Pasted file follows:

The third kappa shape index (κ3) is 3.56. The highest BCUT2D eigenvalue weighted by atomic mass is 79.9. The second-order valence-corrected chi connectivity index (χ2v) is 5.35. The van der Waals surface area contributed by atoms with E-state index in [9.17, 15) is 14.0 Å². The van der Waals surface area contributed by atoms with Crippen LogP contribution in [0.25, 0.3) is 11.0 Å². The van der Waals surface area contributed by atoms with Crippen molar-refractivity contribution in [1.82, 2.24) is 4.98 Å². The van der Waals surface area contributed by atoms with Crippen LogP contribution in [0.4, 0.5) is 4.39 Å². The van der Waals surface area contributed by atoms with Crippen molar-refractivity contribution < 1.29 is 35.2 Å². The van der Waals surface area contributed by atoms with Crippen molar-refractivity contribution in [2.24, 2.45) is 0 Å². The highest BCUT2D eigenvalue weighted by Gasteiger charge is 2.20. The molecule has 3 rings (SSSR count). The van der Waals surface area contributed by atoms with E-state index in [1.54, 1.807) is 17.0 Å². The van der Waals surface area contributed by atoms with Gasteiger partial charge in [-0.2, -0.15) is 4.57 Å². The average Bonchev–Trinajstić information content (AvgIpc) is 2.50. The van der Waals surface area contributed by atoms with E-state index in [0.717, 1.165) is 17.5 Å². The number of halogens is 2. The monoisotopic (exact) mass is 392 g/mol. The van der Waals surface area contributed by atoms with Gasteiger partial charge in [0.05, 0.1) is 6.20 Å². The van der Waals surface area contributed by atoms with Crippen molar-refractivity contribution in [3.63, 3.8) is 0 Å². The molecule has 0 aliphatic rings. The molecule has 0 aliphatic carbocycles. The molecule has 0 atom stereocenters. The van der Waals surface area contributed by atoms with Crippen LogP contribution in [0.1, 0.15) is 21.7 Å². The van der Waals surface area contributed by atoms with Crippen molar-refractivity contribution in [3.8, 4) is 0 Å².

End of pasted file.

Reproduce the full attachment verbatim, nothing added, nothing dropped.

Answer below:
The third kappa shape index (κ3) is 3.56. The highest BCUT2D eigenvalue weighted by atomic mass is 79.9. The second-order valence-corrected chi connectivity index (χ2v) is 5.35. The van der Waals surface area contributed by atoms with E-state index in [9.17, 15) is 14.0 Å². The van der Waals surface area contributed by atoms with Crippen LogP contribution in [0.25, 0.3) is 11.0 Å². The van der Waals surface area contributed by atoms with Crippen molar-refractivity contribution in [1.82, 2.24) is 4.98 Å². The van der Waals surface area contributed by atoms with Crippen LogP contribution in [0.4, 0.5) is 4.39 Å². The van der Waals surface area contributed by atoms with Crippen molar-refractivity contribution < 1.29 is 35.2 Å². The van der Waals surface area contributed by atoms with Crippen molar-refractivity contribution in [2.24, 2.45) is 0 Å². The highest BCUT2D eigenvalue weighted by Gasteiger charge is 2.20. The molecule has 3 rings (SSSR count). The van der Waals surface area contributed by atoms with E-state index in [1.54, 1.807) is 17.0 Å². The van der Waals surface area contributed by atoms with Gasteiger partial charge in [-0.2, -0.15) is 4.57 Å². The average Bonchev–Trinajstić information content (AvgIpc) is 2.50. The van der Waals surface area contributed by atoms with E-state index in [0.717, 1.165) is 17.5 Å². The number of halogens is 2. The monoisotopic (exact) mass is 392 g/mol. The van der Waals surface area contributed by atoms with Gasteiger partial charge in [0.05, 0.1) is 6.20 Å². The van der Waals surface area contributed by atoms with Crippen molar-refractivity contribution in [3.63, 3.8) is 0 Å². The molecule has 0 aliphatic rings. The molecule has 0 aliphatic carbocycles. The molecule has 0 atom stereocenters. The van der Waals surface area contributed by atoms with Crippen LogP contribution in [0.1, 0.15) is 21.7 Å². The van der Waals surface area contributed by atoms with Crippen molar-refractivity contribution in [3.8, 4) is 0 Å².